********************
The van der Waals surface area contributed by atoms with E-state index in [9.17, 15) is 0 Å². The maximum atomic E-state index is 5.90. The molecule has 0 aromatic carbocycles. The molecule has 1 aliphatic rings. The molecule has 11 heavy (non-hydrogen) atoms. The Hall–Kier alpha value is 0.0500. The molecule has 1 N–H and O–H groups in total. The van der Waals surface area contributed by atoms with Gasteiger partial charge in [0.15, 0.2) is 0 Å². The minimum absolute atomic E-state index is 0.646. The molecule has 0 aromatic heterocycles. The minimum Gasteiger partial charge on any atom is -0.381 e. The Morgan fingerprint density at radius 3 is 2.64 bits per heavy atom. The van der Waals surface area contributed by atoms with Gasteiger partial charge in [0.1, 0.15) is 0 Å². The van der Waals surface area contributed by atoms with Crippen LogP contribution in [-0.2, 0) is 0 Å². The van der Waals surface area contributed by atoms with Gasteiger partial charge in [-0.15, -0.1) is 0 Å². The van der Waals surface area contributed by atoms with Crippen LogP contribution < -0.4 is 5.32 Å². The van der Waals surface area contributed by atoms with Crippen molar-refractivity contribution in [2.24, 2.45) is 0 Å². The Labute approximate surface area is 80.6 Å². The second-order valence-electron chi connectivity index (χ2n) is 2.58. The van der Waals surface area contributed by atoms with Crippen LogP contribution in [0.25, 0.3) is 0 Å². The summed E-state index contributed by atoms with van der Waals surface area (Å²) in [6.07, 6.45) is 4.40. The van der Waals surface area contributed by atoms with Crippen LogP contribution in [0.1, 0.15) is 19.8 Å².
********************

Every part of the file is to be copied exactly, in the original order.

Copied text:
The van der Waals surface area contributed by atoms with E-state index in [9.17, 15) is 0 Å². The maximum atomic E-state index is 5.90. The molecule has 0 aromatic carbocycles. The molecule has 1 aliphatic rings. The molecule has 11 heavy (non-hydrogen) atoms. The Hall–Kier alpha value is 0.0500. The molecule has 1 N–H and O–H groups in total. The van der Waals surface area contributed by atoms with Gasteiger partial charge in [0.15, 0.2) is 0 Å². The minimum absolute atomic E-state index is 0.646. The molecule has 0 aromatic heterocycles. The minimum Gasteiger partial charge on any atom is -0.381 e. The Morgan fingerprint density at radius 3 is 2.64 bits per heavy atom. The van der Waals surface area contributed by atoms with Gasteiger partial charge in [0.1, 0.15) is 0 Å². The van der Waals surface area contributed by atoms with Crippen LogP contribution in [-0.2, 0) is 0 Å². The van der Waals surface area contributed by atoms with Gasteiger partial charge in [-0.15, -0.1) is 0 Å². The van der Waals surface area contributed by atoms with Crippen LogP contribution < -0.4 is 5.32 Å². The van der Waals surface area contributed by atoms with Crippen molar-refractivity contribution in [2.24, 2.45) is 0 Å². The Labute approximate surface area is 80.6 Å². The second-order valence-electron chi connectivity index (χ2n) is 2.58. The van der Waals surface area contributed by atoms with Crippen LogP contribution in [0.25, 0.3) is 0 Å². The summed E-state index contributed by atoms with van der Waals surface area (Å²) in [6.07, 6.45) is 4.40. The van der Waals surface area contributed by atoms with Crippen LogP contribution in [0.1, 0.15) is 19.8 Å².